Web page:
>80% overall on trials with a response to move on to the next phase of training.

Discrimination Training II-III. The number of stimuli was increased to six. The

limited hold was systematically reduced, and the time-out was increased. As in Discrimination

Training I, the rat had to perform >80% overall to move on to the next phase.

Presurgical Testing

During presurgical testing, the rats were tested on Monday, Wednesday, and Friday with

0.1 M, 0.2 M, and 0.4 M NaCl and KC1 in control sessions. For the Tuesday and Thursday

sessions, the salt stimuli were dissolved in 100lM amiloride. Testing was conducted for two

weeks, for a total of six control sessions and four amiloride sessions.









Postsurgical Testing

Testing resumed 28-30 days after surgery. For four weeks, animals were tested Monday

through Friday in the same manner as during presurgical control sessions. During weeks 5 and 6

of postsurgical testing, the rats were tested identically to presurgical testing. Three days after the

last day of testing, a water control test was conducted in which all reservoirs were filled with

water. This test helped to determine whether the performance of the rats relied on chemical cues

of the stimuli as opposed to other extraneous cues.

Surgery

Surgical groups were balanced by overall performance, performance to each salt, body

weight, and gustometer. All rats were anesthetized with an intramuscular injection of ketamine

hydrochloride (125 mg/kg body weight) mixed with xylazine hydrochloride (5 mg/kg body

weight). For rats receiving bilateral CT transaction (CTx), the external auditory canal was

retracted and the tympanic membrane was punctured. The chorda tympani was exposed and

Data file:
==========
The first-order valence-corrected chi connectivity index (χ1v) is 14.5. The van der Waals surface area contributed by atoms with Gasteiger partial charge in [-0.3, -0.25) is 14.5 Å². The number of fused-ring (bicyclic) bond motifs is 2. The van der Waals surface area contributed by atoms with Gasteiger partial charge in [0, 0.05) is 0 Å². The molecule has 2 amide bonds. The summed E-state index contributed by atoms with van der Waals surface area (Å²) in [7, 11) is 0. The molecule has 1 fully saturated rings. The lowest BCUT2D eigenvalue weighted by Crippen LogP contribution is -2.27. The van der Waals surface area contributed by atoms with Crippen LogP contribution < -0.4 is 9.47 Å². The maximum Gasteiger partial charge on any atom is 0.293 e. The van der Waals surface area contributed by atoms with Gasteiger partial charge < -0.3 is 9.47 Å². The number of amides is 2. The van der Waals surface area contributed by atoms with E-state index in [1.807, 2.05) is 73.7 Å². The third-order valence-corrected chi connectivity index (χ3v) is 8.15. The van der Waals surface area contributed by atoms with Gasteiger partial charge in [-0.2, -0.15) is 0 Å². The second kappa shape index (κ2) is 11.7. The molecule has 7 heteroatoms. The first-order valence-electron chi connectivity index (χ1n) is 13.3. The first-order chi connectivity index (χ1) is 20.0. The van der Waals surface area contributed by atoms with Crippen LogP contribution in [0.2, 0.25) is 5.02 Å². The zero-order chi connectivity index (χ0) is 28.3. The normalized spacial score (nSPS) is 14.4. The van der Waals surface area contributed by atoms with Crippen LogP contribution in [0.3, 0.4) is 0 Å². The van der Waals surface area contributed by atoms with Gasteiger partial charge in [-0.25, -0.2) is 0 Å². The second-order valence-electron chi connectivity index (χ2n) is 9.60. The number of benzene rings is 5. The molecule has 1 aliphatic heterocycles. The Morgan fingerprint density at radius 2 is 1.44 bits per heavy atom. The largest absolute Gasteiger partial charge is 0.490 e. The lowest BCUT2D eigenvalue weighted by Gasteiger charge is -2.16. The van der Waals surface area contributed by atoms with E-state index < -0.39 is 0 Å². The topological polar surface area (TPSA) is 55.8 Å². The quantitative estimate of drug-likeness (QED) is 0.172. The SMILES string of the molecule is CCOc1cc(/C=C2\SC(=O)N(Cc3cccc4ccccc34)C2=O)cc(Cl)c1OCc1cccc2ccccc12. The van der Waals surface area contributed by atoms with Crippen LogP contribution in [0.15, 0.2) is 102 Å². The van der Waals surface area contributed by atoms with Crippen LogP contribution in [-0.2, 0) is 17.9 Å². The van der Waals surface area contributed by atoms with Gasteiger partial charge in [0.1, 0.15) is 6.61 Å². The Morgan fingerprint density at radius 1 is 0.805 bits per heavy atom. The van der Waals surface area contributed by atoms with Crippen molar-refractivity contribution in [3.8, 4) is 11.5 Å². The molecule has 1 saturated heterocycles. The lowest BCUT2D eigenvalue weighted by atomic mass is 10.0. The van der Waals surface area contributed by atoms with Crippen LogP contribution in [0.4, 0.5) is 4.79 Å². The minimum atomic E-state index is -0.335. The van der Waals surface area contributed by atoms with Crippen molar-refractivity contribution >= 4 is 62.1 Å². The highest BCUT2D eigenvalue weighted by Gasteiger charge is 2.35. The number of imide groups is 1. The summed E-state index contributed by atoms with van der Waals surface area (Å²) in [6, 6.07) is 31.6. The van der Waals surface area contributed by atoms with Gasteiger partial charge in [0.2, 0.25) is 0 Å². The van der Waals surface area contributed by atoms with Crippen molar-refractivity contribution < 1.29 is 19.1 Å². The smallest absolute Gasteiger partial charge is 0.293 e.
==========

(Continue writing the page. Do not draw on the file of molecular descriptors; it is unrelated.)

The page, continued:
transected where it disappears behind the malleus. The ossicles were removed, and the

remaining tympanic membrane as well as the surrounding rim of the ear canal was cauterized,

which generates the production of cerumin that fills the middle ear to reduce the likelihood of

nerve regeneration. For rats receiving bilateral CT and GL transaction (CTx + GLx), the above

procedure was performed to transect the CT. Then, to transect the GL, we retracted the

sublingual and submaxillary salivary glands and the sternohyoid, omohyoid, and posterior belly

of the digastic muscles. The fascia underlying the hypoglossal nerve was dissected near the

external medial wall of the bulla to expose the GL. It was cut with microscissors and

approximately 10 mm of the nerve was removed. The incision was closed with nylon sutures.









For rats receiving bilateral combined CT and GSP transaction (CTx + GSPx), an incision

was made dorsal to the pinna and the external ear was retracted, exposing the ear canal. A small

slit was made in the canal. The fascia was dissected to expose the auditory meatus, and the

surrounding musculature was blunt dissected and retracted. The opening of the bony meatus was

enlarged with a high-speed pneumatic dental drill. The tympanic membrane, ossicles, and CT

were removed. The tensor tympani muscle and a small piece of temporal bone were then

removed with microforceps, exposing the GSP. It was transected, and the ends were cauterized.

The incision was closed with wound clips.

The remaining rats received sham surgery (SHAM, and SHAM-INT). For these animals,